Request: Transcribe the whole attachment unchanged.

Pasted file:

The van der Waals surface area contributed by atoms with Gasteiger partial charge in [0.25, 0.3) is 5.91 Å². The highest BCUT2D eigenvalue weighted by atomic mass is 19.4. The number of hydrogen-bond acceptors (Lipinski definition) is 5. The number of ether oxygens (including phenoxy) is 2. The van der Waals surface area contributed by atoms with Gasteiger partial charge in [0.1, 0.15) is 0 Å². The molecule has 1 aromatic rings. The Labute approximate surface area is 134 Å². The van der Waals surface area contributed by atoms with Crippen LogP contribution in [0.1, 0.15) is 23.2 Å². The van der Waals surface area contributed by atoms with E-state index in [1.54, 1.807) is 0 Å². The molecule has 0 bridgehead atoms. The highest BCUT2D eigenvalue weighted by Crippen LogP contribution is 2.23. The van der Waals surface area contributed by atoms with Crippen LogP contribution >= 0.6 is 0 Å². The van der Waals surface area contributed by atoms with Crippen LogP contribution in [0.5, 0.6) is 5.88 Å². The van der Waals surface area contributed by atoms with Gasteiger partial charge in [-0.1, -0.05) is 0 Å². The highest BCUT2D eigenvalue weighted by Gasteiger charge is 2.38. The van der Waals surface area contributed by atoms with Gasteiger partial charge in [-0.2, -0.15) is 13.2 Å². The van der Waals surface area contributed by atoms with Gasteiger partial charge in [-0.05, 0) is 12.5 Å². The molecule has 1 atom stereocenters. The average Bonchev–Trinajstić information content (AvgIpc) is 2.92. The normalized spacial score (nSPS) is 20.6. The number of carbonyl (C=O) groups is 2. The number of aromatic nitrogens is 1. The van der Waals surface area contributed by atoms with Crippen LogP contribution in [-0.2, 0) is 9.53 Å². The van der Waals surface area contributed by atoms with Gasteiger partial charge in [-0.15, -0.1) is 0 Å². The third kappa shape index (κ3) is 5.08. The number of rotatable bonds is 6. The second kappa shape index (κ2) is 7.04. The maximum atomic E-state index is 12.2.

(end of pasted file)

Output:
The van der Waals surface area contributed by atoms with Gasteiger partial charge in [0.25, 0.3) is 5.91 Å². The highest BCUT2D eigenvalue weighted by atomic mass is 19.4. The number of hydrogen-bond acceptors (Lipinski definition) is 5. The number of ether oxygens (including phenoxy) is 2. The van der Waals surface area contributed by atoms with Gasteiger partial charge in [0.1, 0.15) is 0 Å². The molecule has 1 aromatic rings. The Labute approximate surface area is 134 Å². The van der Waals surface area contributed by atoms with Crippen LogP contribution in [0.1, 0.15) is 23.2 Å². The van der Waals surface area contributed by atoms with E-state index in [1.54, 1.807) is 0 Å². The molecule has 0 bridgehead atoms. The highest BCUT2D eigenvalue weighted by Crippen LogP contribution is 2.23. The van der Waals surface area contributed by atoms with Crippen LogP contribution >= 0.6 is 0 Å². The van der Waals surface area contributed by atoms with Crippen LogP contribution in [0.5, 0.6) is 5.88 Å². The van der Waals surface area contributed by atoms with Gasteiger partial charge in [-0.1, -0.05) is 0 Å². The highest BCUT2D eigenvalue weighted by Gasteiger charge is 2.38. The van der Waals surface area contributed by atoms with Gasteiger partial charge in [-0.2, -0.15) is 13.2 Å². The van der Waals surface area contributed by atoms with Gasteiger partial charge in [-0.05, 0) is 12.5 Å². The molecule has 1 atom stereocenters. The average Bonchev–Trinajstić information content (AvgIpc) is 2.92. The normalized spacial score (nSPS) is 20.6. The number of carbonyl (C=O) groups is 2. The number of aromatic nitrogens is 1. The van der Waals surface area contributed by atoms with Crippen LogP contribution in [-0.2, 0) is 9.53 Å². The van der Waals surface area contributed by atoms with Gasteiger partial charge in [-0.15, -0.1) is 0 Å². The third kappa shape index (κ3) is 5.08. The number of rotatable bonds is 6. The second kappa shape index (κ2) is 7.04. The maximum atomic E-state index is 12.2.